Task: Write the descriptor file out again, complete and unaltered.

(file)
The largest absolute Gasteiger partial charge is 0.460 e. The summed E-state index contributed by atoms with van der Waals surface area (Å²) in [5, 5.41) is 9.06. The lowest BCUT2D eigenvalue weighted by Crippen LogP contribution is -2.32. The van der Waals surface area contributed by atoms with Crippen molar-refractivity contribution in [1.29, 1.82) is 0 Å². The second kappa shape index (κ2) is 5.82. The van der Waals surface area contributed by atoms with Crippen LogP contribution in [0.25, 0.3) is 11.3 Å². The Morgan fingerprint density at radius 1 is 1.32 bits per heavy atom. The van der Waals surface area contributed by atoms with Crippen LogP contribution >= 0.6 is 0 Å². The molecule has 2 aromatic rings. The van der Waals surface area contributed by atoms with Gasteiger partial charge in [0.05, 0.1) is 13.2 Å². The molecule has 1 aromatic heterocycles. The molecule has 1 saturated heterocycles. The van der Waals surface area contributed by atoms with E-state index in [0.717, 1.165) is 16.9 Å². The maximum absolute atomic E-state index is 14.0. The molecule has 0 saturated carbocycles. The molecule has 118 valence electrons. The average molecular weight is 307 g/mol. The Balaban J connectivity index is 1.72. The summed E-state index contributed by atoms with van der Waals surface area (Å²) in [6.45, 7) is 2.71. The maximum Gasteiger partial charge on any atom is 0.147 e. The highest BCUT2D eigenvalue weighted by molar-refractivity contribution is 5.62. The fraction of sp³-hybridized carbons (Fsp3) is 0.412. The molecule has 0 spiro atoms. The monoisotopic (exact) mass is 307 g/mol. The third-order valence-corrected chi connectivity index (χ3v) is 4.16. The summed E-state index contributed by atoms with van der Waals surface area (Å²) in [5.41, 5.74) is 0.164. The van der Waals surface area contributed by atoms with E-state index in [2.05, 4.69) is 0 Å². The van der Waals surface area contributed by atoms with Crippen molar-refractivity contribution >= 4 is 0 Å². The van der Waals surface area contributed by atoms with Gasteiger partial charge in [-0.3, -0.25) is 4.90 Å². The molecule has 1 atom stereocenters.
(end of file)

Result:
The largest absolute Gasteiger partial charge is 0.460 e. The summed E-state index contributed by atoms with van der Waals surface area (Å²) in [5, 5.41) is 9.06. The lowest BCUT2D eigenvalue weighted by Crippen LogP contribution is -2.32. The van der Waals surface area contributed by atoms with Crippen molar-refractivity contribution in [1.29, 1.82) is 0 Å². The second kappa shape index (κ2) is 5.82. The van der Waals surface area contributed by atoms with Crippen LogP contribution in [0.25, 0.3) is 11.3 Å². The Morgan fingerprint density at radius 1 is 1.32 bits per heavy atom. The van der Waals surface area contributed by atoms with Crippen LogP contribution >= 0.6 is 0 Å². The molecule has 2 aromatic rings. The van der Waals surface area contributed by atoms with Gasteiger partial charge in [0.05, 0.1) is 13.2 Å². The molecule has 1 aromatic heterocycles. The molecule has 1 saturated heterocycles. The van der Waals surface area contributed by atoms with E-state index in [0.717, 1.165) is 16.9 Å². The maximum absolute atomic E-state index is 14.0. The molecule has 0 saturated carbocycles. The molecule has 118 valence electrons. The average molecular weight is 307 g/mol. The Balaban J connectivity index is 1.72. The summed E-state index contributed by atoms with van der Waals surface area (Å²) in [6.45, 7) is 2.71. The maximum Gasteiger partial charge on any atom is 0.147 e. The highest BCUT2D eigenvalue weighted by molar-refractivity contribution is 5.62. The fraction of sp³-hybridized carbons (Fsp3) is 0.412. The molecule has 0 spiro atoms. The monoisotopic (exact) mass is 307 g/mol. The third-order valence-corrected chi connectivity index (χ3v) is 4.16. The summed E-state index contributed by atoms with van der Waals surface area (Å²) in [5.41, 5.74) is 0.164. The van der Waals surface area contributed by atoms with E-state index in [2.05, 4.69) is 0 Å². The van der Waals surface area contributed by atoms with Crippen molar-refractivity contribution >= 4 is 0 Å². The van der Waals surface area contributed by atoms with Gasteiger partial charge in [-0.3, -0.25) is 4.90 Å². The molecule has 1 atom stereocenters.